Excellent communication. It’s what we’re all after, when the first
rule of communication is to assume you’ve been misunderstood.
We generally work very hard to express what we have in mind, and in
giving instructions to go over each one step-by-step. We also try and
listen carefully, and to repeat back what we think we’ve heard to be
And if we’re selling, we try an anticipate objections. But there’s one
part that’s very helpful we often leave out.
I learned it from my Dad, a great communicator, when I was a
I didn’t like to listen too closely, and often knew less than I thought
I did. Like most teenagers. He was a gifted teacher, a patient and
careful communicator, and convincing judges no doubt prepared him to convince
Now this will mean nothing to you if you haven’t driven from a
northernsuburb into Chicago on Lake Shore Drive, but I hope you can think of
something similar in your own experience.
As you make the drive, there are several turns and then one big swing
toward the Lake. If you live there and are at all ‘directional’, you
always know the Lake is on your left when you’re going south and going
into Chicago is south.
Coming home, you keep the Lake on your right.
Thesuburbs were laid out on a grid, long before planned communities, and
one area where you can turn right, right, and right again and get back
where you started from. (When I moved to rural North Carolina and tried
this, I ended up in another county!)
Now, on this particular occasion I was going to the ballpark for the
first time, and my Dad was telling me how to get there. He carefully
my the instructions, drawing me a map on a piece of paper, and said,
when you get to XXX, instead of turning left as you always do, you’re
going to go straight ahead.”
I said I got it and was ready to head out the door. Just before I
he said, “Just remember: Resist all urges to turn left.” I said “okay”
and headed out.
When I got to the turn, I saw what he meant. Straight ahead looked
like a dead end. If I was sure of anything, it was that I should go
and follow the hundreds of cars swinging left. Only my father’s “resist
all urges” kept me going straight ahead, and on to the ballpark.
And the fact he phrased it that way piqued my curiosity. “What’s
that?” I thought. So I remembered.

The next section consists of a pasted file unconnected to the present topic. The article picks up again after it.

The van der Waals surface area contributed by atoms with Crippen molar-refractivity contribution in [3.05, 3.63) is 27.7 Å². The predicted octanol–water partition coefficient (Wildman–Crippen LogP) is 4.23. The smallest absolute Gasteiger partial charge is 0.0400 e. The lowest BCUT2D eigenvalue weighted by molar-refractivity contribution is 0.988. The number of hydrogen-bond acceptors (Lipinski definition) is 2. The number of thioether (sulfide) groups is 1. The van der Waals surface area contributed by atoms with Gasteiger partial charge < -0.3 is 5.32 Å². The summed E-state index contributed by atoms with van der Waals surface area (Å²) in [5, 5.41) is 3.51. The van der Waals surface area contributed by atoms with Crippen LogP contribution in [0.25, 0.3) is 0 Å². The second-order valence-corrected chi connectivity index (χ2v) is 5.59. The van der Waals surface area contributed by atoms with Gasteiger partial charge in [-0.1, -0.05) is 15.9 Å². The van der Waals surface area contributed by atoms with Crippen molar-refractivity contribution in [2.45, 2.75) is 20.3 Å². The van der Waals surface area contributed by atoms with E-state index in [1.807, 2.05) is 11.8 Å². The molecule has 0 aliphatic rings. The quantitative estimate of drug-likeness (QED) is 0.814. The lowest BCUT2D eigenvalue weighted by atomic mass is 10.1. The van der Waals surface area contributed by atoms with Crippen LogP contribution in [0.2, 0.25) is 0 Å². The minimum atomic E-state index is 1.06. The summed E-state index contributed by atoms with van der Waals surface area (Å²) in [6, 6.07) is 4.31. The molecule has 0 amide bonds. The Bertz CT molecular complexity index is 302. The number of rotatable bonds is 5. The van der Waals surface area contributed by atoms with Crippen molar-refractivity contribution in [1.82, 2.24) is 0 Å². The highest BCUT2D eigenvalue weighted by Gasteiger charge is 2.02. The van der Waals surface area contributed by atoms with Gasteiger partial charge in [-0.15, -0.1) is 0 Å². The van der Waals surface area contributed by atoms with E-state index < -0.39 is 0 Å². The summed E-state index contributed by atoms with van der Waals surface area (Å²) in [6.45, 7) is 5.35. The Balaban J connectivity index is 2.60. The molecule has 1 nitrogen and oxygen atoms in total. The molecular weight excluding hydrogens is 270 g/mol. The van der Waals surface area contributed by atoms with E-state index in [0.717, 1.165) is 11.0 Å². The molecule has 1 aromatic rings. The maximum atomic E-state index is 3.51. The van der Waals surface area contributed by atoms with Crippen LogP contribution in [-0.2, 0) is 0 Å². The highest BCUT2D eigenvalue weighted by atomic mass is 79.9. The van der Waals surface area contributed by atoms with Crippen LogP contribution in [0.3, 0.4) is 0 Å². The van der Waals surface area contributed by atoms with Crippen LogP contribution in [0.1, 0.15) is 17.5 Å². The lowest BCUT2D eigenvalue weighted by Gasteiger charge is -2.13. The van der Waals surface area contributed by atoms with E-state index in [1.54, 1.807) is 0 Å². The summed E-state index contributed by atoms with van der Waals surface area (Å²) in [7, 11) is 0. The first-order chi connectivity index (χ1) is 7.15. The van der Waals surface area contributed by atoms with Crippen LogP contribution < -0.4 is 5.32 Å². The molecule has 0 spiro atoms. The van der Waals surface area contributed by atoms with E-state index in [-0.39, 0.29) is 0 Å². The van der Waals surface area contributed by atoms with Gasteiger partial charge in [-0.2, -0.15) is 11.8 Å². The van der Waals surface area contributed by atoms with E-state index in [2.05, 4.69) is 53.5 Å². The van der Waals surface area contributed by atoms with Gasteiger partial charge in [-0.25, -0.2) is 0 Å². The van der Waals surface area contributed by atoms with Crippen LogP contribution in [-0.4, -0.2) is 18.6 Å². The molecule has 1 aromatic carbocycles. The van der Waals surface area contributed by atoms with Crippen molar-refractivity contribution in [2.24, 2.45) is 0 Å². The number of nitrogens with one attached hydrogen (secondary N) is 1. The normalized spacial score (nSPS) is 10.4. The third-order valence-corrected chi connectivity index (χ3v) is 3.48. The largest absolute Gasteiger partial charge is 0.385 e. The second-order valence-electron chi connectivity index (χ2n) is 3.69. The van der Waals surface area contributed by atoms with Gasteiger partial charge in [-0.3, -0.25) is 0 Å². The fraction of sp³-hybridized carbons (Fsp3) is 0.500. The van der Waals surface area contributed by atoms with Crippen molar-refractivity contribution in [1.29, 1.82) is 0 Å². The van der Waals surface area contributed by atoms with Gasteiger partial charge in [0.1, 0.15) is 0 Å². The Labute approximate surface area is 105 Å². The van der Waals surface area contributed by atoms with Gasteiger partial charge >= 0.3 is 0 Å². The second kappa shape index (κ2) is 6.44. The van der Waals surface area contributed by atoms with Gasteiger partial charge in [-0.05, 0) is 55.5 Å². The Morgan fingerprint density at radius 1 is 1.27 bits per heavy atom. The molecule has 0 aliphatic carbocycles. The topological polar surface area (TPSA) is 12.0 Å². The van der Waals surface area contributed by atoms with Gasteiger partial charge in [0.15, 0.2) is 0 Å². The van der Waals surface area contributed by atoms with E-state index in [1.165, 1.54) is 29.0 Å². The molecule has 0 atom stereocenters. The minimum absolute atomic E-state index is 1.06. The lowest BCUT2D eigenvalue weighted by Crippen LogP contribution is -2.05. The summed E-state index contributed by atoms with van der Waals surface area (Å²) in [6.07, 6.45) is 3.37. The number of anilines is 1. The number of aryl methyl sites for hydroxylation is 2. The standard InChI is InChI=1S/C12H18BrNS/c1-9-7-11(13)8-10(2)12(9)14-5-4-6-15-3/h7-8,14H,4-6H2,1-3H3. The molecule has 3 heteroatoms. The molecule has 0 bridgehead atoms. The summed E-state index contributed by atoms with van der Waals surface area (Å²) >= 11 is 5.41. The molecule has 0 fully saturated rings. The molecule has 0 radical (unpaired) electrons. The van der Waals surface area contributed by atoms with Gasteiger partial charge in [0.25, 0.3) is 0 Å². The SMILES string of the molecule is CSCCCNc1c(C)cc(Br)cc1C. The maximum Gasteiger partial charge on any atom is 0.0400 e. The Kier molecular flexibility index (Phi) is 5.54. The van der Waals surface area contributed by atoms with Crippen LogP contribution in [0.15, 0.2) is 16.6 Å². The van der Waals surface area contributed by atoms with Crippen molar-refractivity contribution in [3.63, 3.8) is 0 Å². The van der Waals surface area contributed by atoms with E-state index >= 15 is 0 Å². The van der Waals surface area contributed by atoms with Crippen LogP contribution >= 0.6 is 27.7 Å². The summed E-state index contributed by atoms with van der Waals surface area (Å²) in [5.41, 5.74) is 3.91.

I also felt very close to him as the turn appeared. This is the sort
of engagement you like to have with someone you’re learning from or
working with. I thought he was really something to have anticipated how
would be feeling.
TAKE HOME POINT: We are more likely to get someone’s attention, to convince them, and to motivate them by engaging their emotions.
Saying “Do not turn left” puts the negative in your mind, raises
resistance, and may be forgotten. Saying “turn right” may also be
forgotten when needed, especially since he’d grown up there, driving
that drive a thousand times, and obviously had done it himself. He had NOT
resisted the urge to turn left, and knew all about it.
This is a small example with small consequences.
However, I’ve thought of this communication many times as I’ve given
people instructions in how to do things and tried to get inside their
head to figure out how best to convey the information. It’s come in very
handy. If the person doesn’t get an “ah hah” at the moment, they tell
you about it when they get back, and they are grateful, as I was.
Respond, not react!
Here are some examples that direct you to manage feelings, think it
through, and respond, not react:
- When someone says in a negotiation, “Your fees are way out of
resist all urges to get defensive.
- When you’re telling a teenager
something they need to do, resist all urges to get drawn into arguments
- When you’re “hijacked” (flooded with anger) resist all
urges to say the first thing that comes into your mind. Stop and count
ten or take a timeout and come back to it.
- When you’re giving an
and it starts to unravel at the end, resist all urges to give up.
Whenever you’re trying to solve a problem, resist all urges to think
and white. Most of the time there is more than one possible solution.
- If you see the devil with a blue dress on … j.k.
These suggestions point the listener toward things likely to occur,
in some cases almost certain to occur, and alerts them to feelings they
should note but hold at bay in order to allow for correct action, sound
judgment and wise decisions.
To put the icing on the cake, you can go on to the “And if” portion
of instructions. In the first example, if I missed the turn, nothing
happened except I’d get lost.
Another day I was heading into what’s called The Loop, the major
business district of Chicago, where he worked. Chicago has great public
transportation and most people take the elevated train into the City
(the “el”). I would catch the el just two blocks from our house and take it
to the Loop.
“Then,” my father said, “leave the station and turn right. If you
turn left you will be in Skid Row and you don’t want to be there.”
“What’s that?” I asked, instantly curious.
He was not referring to the band. What he was referring to was
largely removed in Chicago with urban renewal, but the USC site defines Los
Angeles’ Skid Row as “an extensive cluster of missions, shelters,
drop-ins and Single Room Occupancy (SRO) hotels, the largest service-dependent
ghetto in the nation.”
My father described it somewhat differently, and did not fail to make
an impression on me.
I turned right.
This is akin to those helpful people who tell you in giving driving
directions, “And if you get to a Jack-in-the-Box, you’ve gone too far.”
It’s always good communication to anticipate some of these
Susan Dunn is a professional coach who specializes in emotional
intelligence for individuals and businesses, with applications to all
areas of your life. Read a brief biography or visit: http://www.susandunn.cc
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